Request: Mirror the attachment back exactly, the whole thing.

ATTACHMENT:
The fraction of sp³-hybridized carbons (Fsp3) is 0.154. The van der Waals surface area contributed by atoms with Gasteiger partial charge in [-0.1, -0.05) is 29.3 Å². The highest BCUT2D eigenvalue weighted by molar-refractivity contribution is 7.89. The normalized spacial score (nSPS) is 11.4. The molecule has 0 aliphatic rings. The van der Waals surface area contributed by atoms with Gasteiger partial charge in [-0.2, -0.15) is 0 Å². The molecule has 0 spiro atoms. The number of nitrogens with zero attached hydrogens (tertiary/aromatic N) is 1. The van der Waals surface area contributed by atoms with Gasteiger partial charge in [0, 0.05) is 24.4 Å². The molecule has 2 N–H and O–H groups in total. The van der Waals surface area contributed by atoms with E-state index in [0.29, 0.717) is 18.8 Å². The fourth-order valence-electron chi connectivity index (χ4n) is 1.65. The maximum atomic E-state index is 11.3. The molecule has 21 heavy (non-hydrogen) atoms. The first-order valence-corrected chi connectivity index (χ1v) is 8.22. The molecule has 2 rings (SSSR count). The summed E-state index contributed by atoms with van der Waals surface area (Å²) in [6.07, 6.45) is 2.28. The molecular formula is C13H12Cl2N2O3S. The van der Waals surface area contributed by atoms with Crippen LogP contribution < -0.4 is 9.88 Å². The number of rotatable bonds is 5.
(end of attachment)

The fraction of sp³-hybridized carbons (Fsp3) is 0.154. The van der Waals surface area contributed by atoms with Gasteiger partial charge in [-0.1, -0.05) is 29.3 Å². The highest BCUT2D eigenvalue weighted by molar-refractivity contribution is 7.89. The normalized spacial score (nSPS) is 11.4. The molecule has 0 aliphatic rings. The van der Waals surface area contributed by atoms with Gasteiger partial charge in [-0.2, -0.15) is 0 Å². The molecule has 0 spiro atoms. The number of nitrogens with zero attached hydrogens (tertiary/aromatic N) is 1. The van der Waals surface area contributed by atoms with Gasteiger partial charge in [0, 0.05) is 24.4 Å². The molecule has 2 N–H and O–H groups in total. The van der Waals surface area contributed by atoms with E-state index in [0.29, 0.717) is 18.8 Å². The fourth-order valence-electron chi connectivity index (χ4n) is 1.65. The maximum atomic E-state index is 11.3. The molecule has 21 heavy (non-hydrogen) atoms. The first-order valence-corrected chi connectivity index (χ1v) is 8.22. The molecule has 2 rings (SSSR count). The summed E-state index contributed by atoms with van der Waals surface area (Å²) in [6.07, 6.45) is 2.28. The molecular formula is C13H12Cl2N2O3S. The van der Waals surface area contributed by atoms with Crippen LogP contribution < -0.4 is 9.88 Å². The number of rotatable bonds is 5.